Although the two headphones are quite similar overall in terms of their frequency response, most of the differences in sonics come from other areas. The Jr is a much more conventional sounding headphone, whilst the Sr does somethings that help it pull away from the rest of the pack in terms of overall performance. The Jr has a smaller sounding image compared to the Sr, and is noticeably shorter in terms of soundstage height. Yet, compared to many other headphones (and even the Susvara incidentally) the Jr does have a fairly large sounding sonic image, a wide soundstage. The detail levels between the Jr and Sr are fairly close, with the Sr pulling ahead in terms of micro detail, micro dynamics, and its overall speed and delicate sounding nature. I think the Jr is comparable to the Susvara in terms of its detail and technical performance, but is slightly less warm, and colder sounding. The sonic image and soundstage of the Jr is similar to the Susvara but slightly bigger, perhaps due to their very similar shape and the fact that they use the same pads.
In terms of the build quality of the Jr, I had no problems with it, but again, it does lack the finesse and fine details of some other flagship headphones. It is an incredibly comfortable headphone to wear, weighing 374 grams. It feels very similar to the Susvara in terms of comfort, but is slightly lighter due to the lack of magnets being that it is an electrostatic design. It is a metal framed headphone, and does not have any wood parts like the Sr’s do. The Sr do feel slightly more well put together and better built, but I didn’t find there was a massive difference between the two in terms of their build quality. The cable is a bit flimsy (same cable on both) and could be half a meter longer, just for fitting into more setups easily. I think that the build quality and the materials being used is more acceptable on a $4000MSRP headphone, vs a $18,000 headphone.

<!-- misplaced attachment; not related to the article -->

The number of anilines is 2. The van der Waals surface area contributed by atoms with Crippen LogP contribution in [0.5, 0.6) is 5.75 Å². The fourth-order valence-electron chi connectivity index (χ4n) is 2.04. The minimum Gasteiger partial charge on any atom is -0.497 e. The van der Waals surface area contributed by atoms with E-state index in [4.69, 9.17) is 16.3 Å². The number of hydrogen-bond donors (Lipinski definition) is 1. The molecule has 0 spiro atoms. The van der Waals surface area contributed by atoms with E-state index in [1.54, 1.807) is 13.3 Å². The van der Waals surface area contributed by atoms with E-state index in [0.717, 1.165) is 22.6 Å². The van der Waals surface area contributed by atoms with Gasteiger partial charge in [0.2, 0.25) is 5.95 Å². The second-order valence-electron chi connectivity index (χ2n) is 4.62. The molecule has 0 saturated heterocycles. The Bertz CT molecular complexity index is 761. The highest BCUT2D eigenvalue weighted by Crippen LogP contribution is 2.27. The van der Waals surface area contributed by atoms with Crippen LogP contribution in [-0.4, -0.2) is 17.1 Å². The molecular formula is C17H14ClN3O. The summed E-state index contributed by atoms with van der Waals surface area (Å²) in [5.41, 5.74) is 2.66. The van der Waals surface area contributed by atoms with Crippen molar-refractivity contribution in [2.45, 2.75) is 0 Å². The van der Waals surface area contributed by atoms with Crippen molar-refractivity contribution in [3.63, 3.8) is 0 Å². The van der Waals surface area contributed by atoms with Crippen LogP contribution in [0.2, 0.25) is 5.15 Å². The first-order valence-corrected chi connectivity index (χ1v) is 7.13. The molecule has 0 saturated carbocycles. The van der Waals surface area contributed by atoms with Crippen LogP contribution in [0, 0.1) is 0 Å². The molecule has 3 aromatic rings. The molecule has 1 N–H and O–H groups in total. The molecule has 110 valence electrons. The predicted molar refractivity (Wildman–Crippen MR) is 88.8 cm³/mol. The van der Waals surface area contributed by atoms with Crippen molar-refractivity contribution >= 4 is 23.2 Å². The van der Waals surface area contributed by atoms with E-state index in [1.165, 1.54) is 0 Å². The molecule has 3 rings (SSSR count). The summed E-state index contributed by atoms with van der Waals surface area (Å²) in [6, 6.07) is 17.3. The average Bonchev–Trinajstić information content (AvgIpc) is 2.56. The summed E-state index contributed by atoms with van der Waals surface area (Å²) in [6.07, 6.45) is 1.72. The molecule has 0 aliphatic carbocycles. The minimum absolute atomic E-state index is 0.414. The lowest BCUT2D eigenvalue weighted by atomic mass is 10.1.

Now, lets talk about the matching amplifier! Its a fairly substantial unit, weighing in at 24lbs. It feels well built, and I had no troubles with it over the review period. It uses a quad of 6SN7 tubes, which are numbered A1 through A4 matching their individual sockets. I assume this has something to do with the tube bias being set at the factory prior to shipping. The volume control comes via a 24 step relay based attenuator, which resets to zero whenever you turn the amp off. Overall, I found the headphone and amp to match well in terms of looks, but the question is how does it sound.
I remember reading that Fang Bian (hifimans CEO) felt that the common DIY Stax amp designs were too powerful, and that had an impact on their musicality. I’m not sure if thats true or not, but it was clear that the Jr amplifier does have less power on tap than my KGSSHV Carbon, and DIYT2. In terms of its sonic performance, I felt it was fairly neutral, leaning on the side of a very slight warmth and harmonic bloom, perhaps from the tubes. Its detail levels were perhaps slightly less than my KGSSHV Carbon. The Carbon and my DIYT2 did take a hold of the drivers with more authority, and had a better performance in the low end. Now, the Jr’s amp costs $4000MSRP when bundled with the headphones (making them 4000 dollars each.) The amp is $5000MSRP when purchased on its own. I think that at MSRP, on its own, its knocking on the doors of the HeadAmp BHSE and the KGSSHV Carbon, both of which I feel are better amplifiers. However, Hifimans can usually be found from dealers at less than MSRP if you ask around, and there is also the used market. This complicated matters a bit, because lets say you find an open box set of the headphone and amp, or maybe a used set of both? Lets say that costs $6000USD (as a guess,) making the amp $3000 and the headphones $3000. The amp becomes much more easy to recommend in this case, especially if it is the Jr headphones you will be using primarily. I wouldn’t recommend the Jr amp for use with the Audeze CRBN, or Stax SR007mk2, as those are both much more hard to drive than the Jr headphones.